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What the 2020 Electorate Looks Like

By party, race and ethnicity, age, education and religion

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Voters wait in line, socially distanced from each other, to cast early ballots on Oct. 19, 2020, in Miami, Florida. , Joe Raedle/Getty Images

The United States holds a presidential election every four years, but it’s not just the candidates and issues that change from one campaign cycle to the next. The electorate itself is in a slow but constant state of flux, too.

The profile of the U.S. electorate can change for a variety of reasons. Consider the millions of Americans who have turned 18 and can vote for president for the first time this year, the immigrants who have become naturalized citizens and can cast ballots of their own, or the longer-term shifts in the country’s racial and ethnic makeup. These and other factors ensure that no two presidential electorates look exactly the same.  

So what does the 2020 electorate look like politically, demographically and religiously as the race between Republican President Donald Trump and Democrat Joe Biden enters its final days? To answer that question, here’s a roundup of recent Pew Research Center findings. Unless otherwise noted, all findings are based on registered voters.

Party identification

Share of registered voters who identify with the GOP has ticked up since 2017

Around a third of registered voters in the U.S. (34%) identify as independents, while 33% identify as Democrats and 29% identify as Republicans, according to a Center analysis of Americans’ partisan identification based on surveys of more than 12,000 registered voters in 2018 and 2019.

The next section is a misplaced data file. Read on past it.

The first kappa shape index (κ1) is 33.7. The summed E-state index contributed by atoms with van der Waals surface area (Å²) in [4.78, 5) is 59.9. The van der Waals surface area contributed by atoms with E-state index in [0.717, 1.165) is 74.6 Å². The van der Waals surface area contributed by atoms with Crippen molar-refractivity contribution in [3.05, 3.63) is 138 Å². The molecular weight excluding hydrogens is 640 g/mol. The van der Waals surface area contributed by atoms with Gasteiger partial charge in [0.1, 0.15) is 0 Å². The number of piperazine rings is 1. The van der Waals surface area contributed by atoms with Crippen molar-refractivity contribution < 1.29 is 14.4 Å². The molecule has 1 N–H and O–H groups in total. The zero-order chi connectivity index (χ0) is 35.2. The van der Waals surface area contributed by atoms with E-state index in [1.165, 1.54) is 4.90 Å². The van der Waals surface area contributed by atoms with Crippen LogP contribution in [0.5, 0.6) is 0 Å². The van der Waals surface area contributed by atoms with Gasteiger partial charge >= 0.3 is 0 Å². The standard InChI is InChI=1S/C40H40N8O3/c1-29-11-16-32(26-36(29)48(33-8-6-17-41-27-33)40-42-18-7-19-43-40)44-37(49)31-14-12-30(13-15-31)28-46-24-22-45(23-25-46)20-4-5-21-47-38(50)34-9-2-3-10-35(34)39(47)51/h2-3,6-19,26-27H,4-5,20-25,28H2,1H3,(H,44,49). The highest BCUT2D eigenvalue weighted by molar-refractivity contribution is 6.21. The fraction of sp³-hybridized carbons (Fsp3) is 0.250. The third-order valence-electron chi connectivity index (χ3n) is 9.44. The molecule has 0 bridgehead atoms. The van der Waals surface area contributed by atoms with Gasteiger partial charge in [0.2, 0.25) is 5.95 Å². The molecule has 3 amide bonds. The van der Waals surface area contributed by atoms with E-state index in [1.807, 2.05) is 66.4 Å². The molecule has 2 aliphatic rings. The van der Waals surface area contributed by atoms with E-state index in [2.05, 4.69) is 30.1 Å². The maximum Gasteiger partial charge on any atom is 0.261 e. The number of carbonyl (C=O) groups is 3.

Most independents in the U.S. lean toward one of the two major parties. When taking independents’ partisan leanings into account, 49% of all registered voters either identify as Democrats or lean to the party, while 44% identify as Republicans or lean to the GOP.

Party identification among registered voters hasn’t changed dramatically over the past 25 years, but there have been some modest shifts. One such shift is that the Democratic Party’s advantage over the Republican Party in party identification has become smaller since 2017. Of course, just because a registered voter identifies with or leans toward a particular party does not necessarily mean they will vote for a candidate of that party (or vote at all). In a study of validated voters in 2016, 5% of Democrats and Democratic leaners reported voting for Trump, and 4% of Republicans and GOP leaners reported voting for Hillary Clinton.

Race and ethnicity

Nonwhites make up four-in-ten Democratic voters but fewer than a fifth of Republican voters